Smithers Town Hall. (Trevor Hewitt photo)

Smithers Town Hall. (Trevor Hewitt photo)

Budget, tax rates bylaws passed

Budget adjusted to $12.9 million due to COVID-19 related revenue reduction

Smithers Town Council passed three readings of the 2020 budget (officially the 2020-2024 Five Year Financial Plan) and the Property Tax Rates bylaws at a May 5 special meeting.

The budget had been written in February, but at council’s April 14 regular meeting, CAO Alan Harris reported staff had had to make adjustments to account for a net $817,000 revenue shortfall due to COVID-19.

The lion’s share of that was a $989,000 reduction to airport revenues, $331,000 of which was offset by decreased expenses.

To deal with the rest, staff transferred $417,000 from the airport surplus. Another $53,000 in short-term debt expenses will be paid out of the airport’s infrastructure reserve.

A $95,000 shortfall in hotel tax revenue was taken directly off Tourism Smithers’ budget.

READ MORE: Council passes bylaw to allow borrowing against anticipated revenue

Adjustments were also made to recreation user fees revenue, which were almost entirely offset by a 100 per cent decrease in direct program costs.

The remainder of the revenue reduction was taken care of by deferring purchase of new firefighting gear and the special building condition assessment project until next year.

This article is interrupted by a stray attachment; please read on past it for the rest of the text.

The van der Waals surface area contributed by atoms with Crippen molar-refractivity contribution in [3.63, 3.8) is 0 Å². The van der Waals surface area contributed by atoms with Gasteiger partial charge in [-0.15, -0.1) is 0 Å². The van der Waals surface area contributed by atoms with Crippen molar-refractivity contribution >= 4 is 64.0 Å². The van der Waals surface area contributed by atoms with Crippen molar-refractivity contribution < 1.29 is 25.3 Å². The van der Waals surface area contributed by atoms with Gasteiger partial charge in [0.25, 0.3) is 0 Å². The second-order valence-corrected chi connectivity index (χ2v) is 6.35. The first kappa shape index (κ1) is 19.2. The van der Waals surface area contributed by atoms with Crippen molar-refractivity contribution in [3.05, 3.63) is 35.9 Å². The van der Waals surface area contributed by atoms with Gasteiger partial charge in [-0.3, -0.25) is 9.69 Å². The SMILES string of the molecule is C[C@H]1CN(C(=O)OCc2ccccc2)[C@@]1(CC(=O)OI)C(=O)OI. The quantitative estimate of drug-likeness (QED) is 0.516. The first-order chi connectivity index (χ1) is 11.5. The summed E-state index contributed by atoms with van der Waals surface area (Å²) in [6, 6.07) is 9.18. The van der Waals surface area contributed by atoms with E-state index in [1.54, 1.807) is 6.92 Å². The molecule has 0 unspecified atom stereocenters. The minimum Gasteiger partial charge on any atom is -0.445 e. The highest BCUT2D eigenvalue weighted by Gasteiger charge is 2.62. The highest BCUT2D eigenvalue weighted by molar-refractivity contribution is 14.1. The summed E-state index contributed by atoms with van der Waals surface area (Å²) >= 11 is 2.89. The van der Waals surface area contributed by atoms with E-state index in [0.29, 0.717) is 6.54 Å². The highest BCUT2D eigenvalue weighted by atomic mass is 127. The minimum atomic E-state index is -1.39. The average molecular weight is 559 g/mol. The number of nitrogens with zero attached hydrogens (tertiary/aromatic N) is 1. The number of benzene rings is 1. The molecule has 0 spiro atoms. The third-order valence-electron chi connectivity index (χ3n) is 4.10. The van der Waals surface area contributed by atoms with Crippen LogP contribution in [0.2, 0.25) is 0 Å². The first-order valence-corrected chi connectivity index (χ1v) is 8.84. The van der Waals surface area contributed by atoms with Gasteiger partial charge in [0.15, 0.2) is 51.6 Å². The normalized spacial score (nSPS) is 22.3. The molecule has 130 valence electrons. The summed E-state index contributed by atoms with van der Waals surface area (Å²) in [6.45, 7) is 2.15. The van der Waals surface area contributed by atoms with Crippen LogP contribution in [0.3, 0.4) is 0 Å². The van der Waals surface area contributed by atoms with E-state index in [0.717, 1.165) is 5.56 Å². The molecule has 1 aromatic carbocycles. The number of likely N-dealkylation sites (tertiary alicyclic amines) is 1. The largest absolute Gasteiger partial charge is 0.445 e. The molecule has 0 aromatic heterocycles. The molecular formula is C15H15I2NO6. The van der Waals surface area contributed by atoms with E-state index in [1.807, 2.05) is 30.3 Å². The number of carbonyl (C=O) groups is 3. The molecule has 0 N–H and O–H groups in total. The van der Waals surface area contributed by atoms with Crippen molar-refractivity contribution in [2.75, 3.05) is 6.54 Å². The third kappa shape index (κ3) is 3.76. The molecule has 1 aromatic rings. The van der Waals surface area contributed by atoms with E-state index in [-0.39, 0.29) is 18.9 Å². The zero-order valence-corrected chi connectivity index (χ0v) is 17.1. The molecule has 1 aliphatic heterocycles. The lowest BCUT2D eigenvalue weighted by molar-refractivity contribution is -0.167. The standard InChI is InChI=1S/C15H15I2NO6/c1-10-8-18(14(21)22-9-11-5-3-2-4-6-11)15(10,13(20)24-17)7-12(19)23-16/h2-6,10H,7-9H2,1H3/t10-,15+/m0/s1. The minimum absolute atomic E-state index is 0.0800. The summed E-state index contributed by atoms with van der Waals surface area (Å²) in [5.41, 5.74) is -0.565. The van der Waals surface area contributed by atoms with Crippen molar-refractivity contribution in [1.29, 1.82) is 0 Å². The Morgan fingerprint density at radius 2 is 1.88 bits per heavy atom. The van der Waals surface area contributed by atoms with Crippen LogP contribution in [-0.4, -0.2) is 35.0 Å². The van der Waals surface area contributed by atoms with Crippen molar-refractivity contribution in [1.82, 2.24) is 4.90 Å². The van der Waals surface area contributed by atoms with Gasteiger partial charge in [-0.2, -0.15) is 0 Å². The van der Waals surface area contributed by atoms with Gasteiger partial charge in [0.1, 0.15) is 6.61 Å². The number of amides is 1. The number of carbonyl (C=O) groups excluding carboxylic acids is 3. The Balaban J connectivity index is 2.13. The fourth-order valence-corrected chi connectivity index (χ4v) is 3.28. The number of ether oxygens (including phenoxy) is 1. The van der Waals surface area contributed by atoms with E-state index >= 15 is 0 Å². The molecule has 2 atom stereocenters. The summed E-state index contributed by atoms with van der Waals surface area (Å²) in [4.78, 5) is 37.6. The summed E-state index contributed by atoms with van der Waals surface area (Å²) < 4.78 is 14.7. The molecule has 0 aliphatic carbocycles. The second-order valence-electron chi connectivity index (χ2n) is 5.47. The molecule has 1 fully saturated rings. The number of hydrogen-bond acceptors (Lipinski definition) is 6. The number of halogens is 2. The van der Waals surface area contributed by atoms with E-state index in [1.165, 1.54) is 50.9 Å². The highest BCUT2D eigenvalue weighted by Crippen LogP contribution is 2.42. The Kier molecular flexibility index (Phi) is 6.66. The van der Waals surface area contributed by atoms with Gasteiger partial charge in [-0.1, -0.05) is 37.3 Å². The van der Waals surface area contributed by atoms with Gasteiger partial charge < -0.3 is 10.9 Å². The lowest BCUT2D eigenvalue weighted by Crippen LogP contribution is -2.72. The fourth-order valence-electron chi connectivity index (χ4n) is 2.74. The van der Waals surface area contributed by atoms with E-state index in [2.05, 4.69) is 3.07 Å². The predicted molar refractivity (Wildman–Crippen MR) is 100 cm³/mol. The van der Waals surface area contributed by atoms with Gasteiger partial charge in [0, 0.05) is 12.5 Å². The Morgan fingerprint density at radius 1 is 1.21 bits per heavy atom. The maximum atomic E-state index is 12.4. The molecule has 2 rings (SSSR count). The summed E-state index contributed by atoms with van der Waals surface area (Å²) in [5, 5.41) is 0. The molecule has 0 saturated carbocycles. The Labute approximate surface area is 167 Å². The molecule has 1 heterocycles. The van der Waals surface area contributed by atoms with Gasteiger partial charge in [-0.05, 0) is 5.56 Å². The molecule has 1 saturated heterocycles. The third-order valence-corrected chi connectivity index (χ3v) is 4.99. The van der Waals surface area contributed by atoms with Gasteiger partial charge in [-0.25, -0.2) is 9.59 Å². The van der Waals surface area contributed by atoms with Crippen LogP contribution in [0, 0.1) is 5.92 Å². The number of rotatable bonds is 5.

The adjusted budget is $12.9 million.

The property tax bylaw retains the same tax percentage per assessment class for the majority of assessment classes, consistent with 2019.

With total assessments going up this year from $750.5 million to $808.3 million, however, that represents a bump in tax revenue of $453,000.

There was little discussion of either the budget or tax rates bylaws at the May 5 meeting.

Coun. Brown suggested the policy that the Town keeps total revenue from business (class six) property taxes under the total amount for residential (class one) taxes was too simplistic and does not take into consideration factors such as ability to pay.

This year the levy on residential ratepayers is $2,712,930 compared to $2,692,491 for businesses.

Harris said the only way to really assess ability to pay would be to conduct a periodic municipal census.

In any event, both the CAO and Deputy Mayor Gladys Atrill said the appropriate time to bring it up will be the next round of budget talks in early 2021.

The bylaws will be brought forward for adoption at the May 12 regular council meeting.

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